Archive for the ‘Hermann Hesse’ Category

Hermann Hesse, author of books such as Siddhartha and winner of the 1946 Nobel Prize in Literature, is the perfect writer for teenagers. His novels are painfully earnest, full of sensitive characters who are struggling against the soul-destroying conventions of society and searching for transcendence.

This description certainly fits Harry Haller, the central character in Hesse’ most famous book, Steppenwolf. And it’s not hard to see why Harry would appeal to adolescent readers (despite the fact he’s nearly 50 years old). Harry is grumpy, gloomy, brilliant, artistic, misunderstood, rejected, spends a lot of time alone in his room brooding, and is – turns out – pretty horny. This exactly describes the kind of teenager who would bother picking up Steppenwolf in the first place.

The question is, for those of us who read Steppenwolf twenty or thirty years ago, Should we bother reading it again?

The answer is “sorta”.

Steppenwolf is still utterly humorless and Harry is still gloomy, misunderstood, brooding. What stands out now is how dull Harry Haller is. Hesse keeps telling us how fine a soul Harry has: how intelligent is he, how artistically refined, and how much he suffers.

But the only evidence we have of Harry’s genius is Hesse’ say-so. Nothing in Steppenwolf persuades us that Harry is as remarkable as Hesse claims, and without any tangible signs of brilliance, Harry is rather uninteresting, except for when he’s being petulant.

Steppenwolf also displays that vanity particular to the aging male animal, which is the magical belief that beautiful young women find us attractive.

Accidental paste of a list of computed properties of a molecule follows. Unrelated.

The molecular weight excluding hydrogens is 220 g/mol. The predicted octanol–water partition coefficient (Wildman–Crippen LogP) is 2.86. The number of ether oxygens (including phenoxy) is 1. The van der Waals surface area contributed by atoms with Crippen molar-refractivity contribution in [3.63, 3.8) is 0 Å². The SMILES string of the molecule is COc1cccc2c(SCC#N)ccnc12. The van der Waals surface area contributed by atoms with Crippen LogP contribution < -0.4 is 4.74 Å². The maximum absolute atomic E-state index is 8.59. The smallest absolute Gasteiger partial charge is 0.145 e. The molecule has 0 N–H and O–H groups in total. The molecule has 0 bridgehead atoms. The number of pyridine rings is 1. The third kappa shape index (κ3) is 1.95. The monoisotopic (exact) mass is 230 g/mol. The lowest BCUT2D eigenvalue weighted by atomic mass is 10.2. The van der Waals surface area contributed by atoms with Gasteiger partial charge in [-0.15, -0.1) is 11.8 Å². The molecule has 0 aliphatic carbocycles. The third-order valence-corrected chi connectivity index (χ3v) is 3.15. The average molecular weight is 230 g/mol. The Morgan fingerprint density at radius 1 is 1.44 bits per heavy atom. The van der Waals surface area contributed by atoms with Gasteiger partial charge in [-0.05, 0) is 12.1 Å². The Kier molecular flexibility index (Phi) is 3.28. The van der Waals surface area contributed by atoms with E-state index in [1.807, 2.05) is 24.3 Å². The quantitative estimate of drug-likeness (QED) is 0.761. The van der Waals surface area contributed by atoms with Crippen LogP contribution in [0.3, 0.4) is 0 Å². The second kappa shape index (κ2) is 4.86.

In the real world, young women don’t fall for decaying misanthropes unless they have a sum of money and Harry doesn’t. But Hesse asserts that not one, but two gorgeous young girls are fascinated by Harry and that he is still capable of prodigious feats of physical love with them.

What saves Steppenwolf is how thoroughly Hesse destroys any sense of value we might have for Harry’s genius. Hesse still sees Harry as a unique soul – but a unique soul leading a useless existence.  Harry is a man who has forgotten how to laugh or find pleasure in life.  He’s a fool who should be pitied, and scolded, and taken by the hand and pulled away from his stubborn loneliness and self-importance.

When this happens, Harry does become interesting. He begins to feel human. He engages our sympathy. And he makes the long hallucinatory sequence that forms the middle-end of Steppenwolf credible rather than ridiculous because Harry feels like a convincing person in it.

Finally, the last pages of the book work for readers of a certain age. Steppenwolf closes not with Harry triumphing over his old self, but rather with him discovering that he is the same person he always was despite his best efforts.

I suspect the young don’t much like this ending. The young believe they can be anybody they want to be (and they should believe this).

Unfortunately, for those of us who have been living with our adult selves for a couple decades, the ending of Hermann Hesse’ Steppenwolf bears an unhappy resemblance to the truth.

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